Does Being Mental Mean I’m Crazy?

Written by dr. j. Posted in Health Matters, Mind

Sometimes life has a way of overwhelming you. The everyday problems seem life is stressinsurmountable. You think, "That’s it! Just one more thing and I’ve had it!" Hey, I feel your pain. I’ve been there, literally to hell and back. So before you go and do anything rash, let me share this with you…

I had a problem…one that nearly got the best of me.   And I’m so glad that I’m on the other side of it.
Let me explain…

Many years ago, I fell into a deep, dark depression after an estranged friend of mine killed himself. I predicted that it would happen. Heck it was easy to see; you didn’t need a crystal ball. Yet his family chose to ignore the warning signs. And, he ended his life at 19. I was so distraught, angry, hurt…I wanted to go to the funeral just so I could ring his mother’s neck. I could actually see myself doing it. Not a good sign.

"I told her he would do this." It was a hard time for me, a very hard time. And I just wanted the pain to go away. I contemplated and planned to end my life, and was pretty open about it with my family when asked.

Thanks to God, I got on the other side of that. Mine was what is now called a reactive depression. It occurred due to a crisis of conscious.  I had inadvertently taken responsibility for someone else’s actions. I had become enmeshed with his plight because I had been fighting for him for so long.

I knew I had a problem I couldn’t get beyond. It was dragging me down.

I just wanted the pain to stop.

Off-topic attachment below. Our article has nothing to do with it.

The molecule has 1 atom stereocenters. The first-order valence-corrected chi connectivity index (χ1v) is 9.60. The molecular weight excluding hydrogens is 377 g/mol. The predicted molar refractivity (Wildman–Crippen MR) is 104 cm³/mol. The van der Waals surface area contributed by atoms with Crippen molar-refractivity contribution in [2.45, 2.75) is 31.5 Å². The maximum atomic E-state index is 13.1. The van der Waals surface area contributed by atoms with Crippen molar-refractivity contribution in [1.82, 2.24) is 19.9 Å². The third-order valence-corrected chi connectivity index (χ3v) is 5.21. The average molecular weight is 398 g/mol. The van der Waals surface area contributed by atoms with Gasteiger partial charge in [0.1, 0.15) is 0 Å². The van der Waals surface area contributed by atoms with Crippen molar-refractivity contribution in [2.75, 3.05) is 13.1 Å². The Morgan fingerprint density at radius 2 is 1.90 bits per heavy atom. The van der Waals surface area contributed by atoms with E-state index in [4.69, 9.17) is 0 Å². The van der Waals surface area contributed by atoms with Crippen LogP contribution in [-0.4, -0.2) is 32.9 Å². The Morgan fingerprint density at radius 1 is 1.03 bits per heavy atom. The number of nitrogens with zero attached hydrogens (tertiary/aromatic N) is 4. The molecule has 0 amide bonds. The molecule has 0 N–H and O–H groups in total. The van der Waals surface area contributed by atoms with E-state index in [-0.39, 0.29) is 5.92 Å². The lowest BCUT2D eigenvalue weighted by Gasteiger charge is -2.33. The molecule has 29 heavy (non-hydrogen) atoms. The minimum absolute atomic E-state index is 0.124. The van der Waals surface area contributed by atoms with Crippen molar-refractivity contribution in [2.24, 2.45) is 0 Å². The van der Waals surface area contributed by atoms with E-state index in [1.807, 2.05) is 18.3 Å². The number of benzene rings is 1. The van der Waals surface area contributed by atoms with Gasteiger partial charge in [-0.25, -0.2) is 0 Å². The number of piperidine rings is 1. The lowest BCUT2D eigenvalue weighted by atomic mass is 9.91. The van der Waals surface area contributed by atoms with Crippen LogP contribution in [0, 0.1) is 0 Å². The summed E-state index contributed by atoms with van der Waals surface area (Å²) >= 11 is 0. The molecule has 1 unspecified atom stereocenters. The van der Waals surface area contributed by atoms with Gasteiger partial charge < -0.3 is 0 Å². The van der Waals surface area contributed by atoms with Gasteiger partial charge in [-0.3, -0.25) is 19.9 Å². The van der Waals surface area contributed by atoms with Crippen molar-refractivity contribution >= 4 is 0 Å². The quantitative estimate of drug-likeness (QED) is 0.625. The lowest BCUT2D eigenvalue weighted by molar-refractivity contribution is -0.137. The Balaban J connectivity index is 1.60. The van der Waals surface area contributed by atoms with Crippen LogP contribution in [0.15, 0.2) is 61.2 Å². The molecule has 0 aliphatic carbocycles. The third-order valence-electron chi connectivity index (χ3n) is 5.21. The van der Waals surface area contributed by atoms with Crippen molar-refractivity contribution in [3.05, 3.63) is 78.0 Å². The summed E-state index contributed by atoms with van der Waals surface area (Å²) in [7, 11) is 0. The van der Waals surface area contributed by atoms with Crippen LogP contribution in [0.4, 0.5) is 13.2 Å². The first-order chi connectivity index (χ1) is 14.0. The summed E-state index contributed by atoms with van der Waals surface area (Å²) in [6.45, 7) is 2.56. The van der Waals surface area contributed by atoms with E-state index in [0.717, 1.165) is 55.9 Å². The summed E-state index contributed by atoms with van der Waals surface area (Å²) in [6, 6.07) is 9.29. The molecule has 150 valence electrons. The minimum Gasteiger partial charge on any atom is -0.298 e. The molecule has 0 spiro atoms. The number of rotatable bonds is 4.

So I devised a plan to whack myself while off at summer school. You see, I didn’t want to traumatize my friends at my college; they were already alarmed enough by my change in behavior. They would’ve had a hard time returning to school if I had done something like this there.

So off to Texas I went.

It’s amazing how well you can do your normal activities of life once you make that decision and become resolute on its completion. My grades were stellar. I was taking some heady courses, like cell and tissue biology, logic and physics. At that time, my cousin was running a psychiatric ward. I’m not sure how she got wind of what was going on with me. However she became the designated family member to approach me. She asked if I would consider taking medicines. My answer to her was, "If medicines would help, don’t you think I would’ve taken them by now?" I thought, "This isn’t something medicine can fix."

From that point, she left me alone in my misery, not knowing what to do. She never asked me what was going on, what was behind it all. That COULD have been a fatal mistake because I was apart of the most dangerous category of depressed persons, someone who was suicidal with a plan.

I was actually in the process of my suicide ritual when the pain went away.

For me, talking to someone would have made all the difference because the only one I was really talking to was myself. And we know what kind of conversation I was having; a one way dialogue that was speeding me towards self destruction.

It’s been nearly 30 years since that happened. She’s never really spoken to me since that summer. I’m not sure why. Maybe it’s because that incident caused her to look at something she didn’t want to deal with. Maybe it’s because I remind her how she felt at that time – impotent, weak, powerless. I don’t know. Her avoidance is not about my issues but hers.

So I understand that’s a fear for many of you…a loss of love, respect or comaderie with someone you care for. Heck, admitting you have a problem is hard.

Walking though the door to get help is even harder. I’m sure some of these thoughts go through your head: